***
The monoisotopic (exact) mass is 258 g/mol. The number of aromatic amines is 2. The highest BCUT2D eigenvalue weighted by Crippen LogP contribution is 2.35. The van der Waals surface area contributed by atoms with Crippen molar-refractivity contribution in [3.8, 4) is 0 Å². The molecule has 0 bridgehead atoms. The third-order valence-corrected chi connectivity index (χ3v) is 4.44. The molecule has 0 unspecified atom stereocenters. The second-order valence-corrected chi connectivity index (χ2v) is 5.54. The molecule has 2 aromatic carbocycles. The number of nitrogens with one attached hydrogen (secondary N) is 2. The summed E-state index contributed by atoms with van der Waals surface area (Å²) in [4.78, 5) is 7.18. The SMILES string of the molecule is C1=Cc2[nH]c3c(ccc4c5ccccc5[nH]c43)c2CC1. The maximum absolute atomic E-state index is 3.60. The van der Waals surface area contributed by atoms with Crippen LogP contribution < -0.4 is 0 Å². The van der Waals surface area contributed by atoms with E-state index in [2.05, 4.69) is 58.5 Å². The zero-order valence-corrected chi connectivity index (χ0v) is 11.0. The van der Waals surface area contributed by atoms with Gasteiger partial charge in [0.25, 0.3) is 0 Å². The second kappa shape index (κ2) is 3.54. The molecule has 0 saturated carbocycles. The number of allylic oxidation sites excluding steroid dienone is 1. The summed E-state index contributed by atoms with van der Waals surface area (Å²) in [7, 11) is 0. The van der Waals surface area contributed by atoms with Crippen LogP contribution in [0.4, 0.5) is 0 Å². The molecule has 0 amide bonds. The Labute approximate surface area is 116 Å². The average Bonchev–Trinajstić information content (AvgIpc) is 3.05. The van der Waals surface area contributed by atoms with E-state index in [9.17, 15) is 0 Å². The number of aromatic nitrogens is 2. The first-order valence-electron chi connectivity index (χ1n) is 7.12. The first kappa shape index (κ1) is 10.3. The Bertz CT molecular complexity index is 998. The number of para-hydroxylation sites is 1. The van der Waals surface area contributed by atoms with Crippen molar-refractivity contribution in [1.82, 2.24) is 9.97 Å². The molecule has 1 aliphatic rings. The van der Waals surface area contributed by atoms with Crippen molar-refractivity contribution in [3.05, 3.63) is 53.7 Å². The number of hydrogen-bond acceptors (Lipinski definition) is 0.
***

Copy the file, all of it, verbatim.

The monoisotopic (exact) mass is 258 g/mol. The number of aromatic amines is 2. The highest BCUT2D eigenvalue weighted by Crippen LogP contribution is 2.35. The van der Waals surface area contributed by atoms with Crippen molar-refractivity contribution in [3.8, 4) is 0 Å². The molecule has 0 bridgehead atoms. The third-order valence-corrected chi connectivity index (χ3v) is 4.44. The molecule has 0 unspecified atom stereocenters. The second-order valence-corrected chi connectivity index (χ2v) is 5.54. The molecule has 2 aromatic carbocycles. The number of nitrogens with one attached hydrogen (secondary N) is 2. The summed E-state index contributed by atoms with van der Waals surface area (Å²) in [4.78, 5) is 7.18. The SMILES string of the molecule is C1=Cc2[nH]c3c(ccc4c5ccccc5[nH]c43)c2CC1. The maximum absolute atomic E-state index is 3.60. The van der Waals surface area contributed by atoms with Crippen LogP contribution < -0.4 is 0 Å². The van der Waals surface area contributed by atoms with E-state index in [2.05, 4.69) is 58.5 Å². The zero-order valence-corrected chi connectivity index (χ0v) is 11.0. The van der Waals surface area contributed by atoms with Gasteiger partial charge in [0.25, 0.3) is 0 Å². The second kappa shape index (κ2) is 3.54. The molecule has 0 saturated carbocycles. The number of allylic oxidation sites excluding steroid dienone is 1. The summed E-state index contributed by atoms with van der Waals surface area (Å²) in [7, 11) is 0. The van der Waals surface area contributed by atoms with Crippen LogP contribution in [0.4, 0.5) is 0 Å². The molecule has 0 amide bonds. The Labute approximate surface area is 116 Å². The average Bonchev–Trinajstić information content (AvgIpc) is 3.05. The van der Waals surface area contributed by atoms with E-state index in [9.17, 15) is 0 Å². The number of aromatic nitrogens is 2. The first-order valence-electron chi connectivity index (χ1n) is 7.12. The first kappa shape index (κ1) is 10.3. The Bertz CT molecular complexity index is 998. The number of para-hydroxylation sites is 1. The van der Waals surface area contributed by atoms with Crippen molar-refractivity contribution in [1.82, 2.24) is 9.97 Å². The molecule has 1 aliphatic rings. The van der Waals surface area contributed by atoms with Crippen molar-refractivity contribution in [3.05, 3.63) is 53.7 Å². The number of hydrogen-bond acceptors (Lipinski definition) is 0.